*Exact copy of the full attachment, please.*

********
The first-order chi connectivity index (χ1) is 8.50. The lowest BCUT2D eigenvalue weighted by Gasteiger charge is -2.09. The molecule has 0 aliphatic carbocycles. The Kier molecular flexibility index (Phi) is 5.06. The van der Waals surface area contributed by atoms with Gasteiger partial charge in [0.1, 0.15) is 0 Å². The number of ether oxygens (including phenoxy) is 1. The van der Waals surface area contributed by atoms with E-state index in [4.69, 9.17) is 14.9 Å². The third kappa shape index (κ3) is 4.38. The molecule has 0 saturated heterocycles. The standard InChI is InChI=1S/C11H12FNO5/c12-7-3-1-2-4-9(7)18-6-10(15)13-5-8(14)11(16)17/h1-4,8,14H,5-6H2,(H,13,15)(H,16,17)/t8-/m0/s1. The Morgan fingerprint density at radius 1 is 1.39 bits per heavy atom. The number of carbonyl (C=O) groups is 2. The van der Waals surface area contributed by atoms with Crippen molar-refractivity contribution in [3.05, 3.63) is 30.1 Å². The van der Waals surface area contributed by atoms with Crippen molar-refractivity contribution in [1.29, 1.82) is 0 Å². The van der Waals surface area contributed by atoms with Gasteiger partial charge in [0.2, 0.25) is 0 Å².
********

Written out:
The first-order chi connectivity index (χ1) is 8.50. The lowest BCUT2D eigenvalue weighted by Gasteiger charge is -2.09. The molecule has 0 aliphatic carbocycles. The Kier molecular flexibility index (Phi) is 5.06. The van der Waals surface area contributed by atoms with Gasteiger partial charge in [0.1, 0.15) is 0 Å². The number of ether oxygens (including phenoxy) is 1. The van der Waals surface area contributed by atoms with E-state index in [4.69, 9.17) is 14.9 Å². The third kappa shape index (κ3) is 4.38. The molecule has 0 saturated heterocycles. The standard InChI is InChI=1S/C11H12FNO5/c12-7-3-1-2-4-9(7)18-6-10(15)13-5-8(14)11(16)17/h1-4,8,14H,5-6H2,(H,13,15)(H,16,17)/t8-/m0/s1. The Morgan fingerprint density at radius 1 is 1.39 bits per heavy atom. The number of carbonyl (C=O) groups is 2. The van der Waals surface area contributed by atoms with Crippen molar-refractivity contribution in [3.05, 3.63) is 30.1 Å². The van der Waals surface area contributed by atoms with Crippen molar-refractivity contribution in [1.29, 1.82) is 0 Å². The van der Waals surface area contributed by atoms with Gasteiger partial charge in [0.2, 0.25) is 0 Å².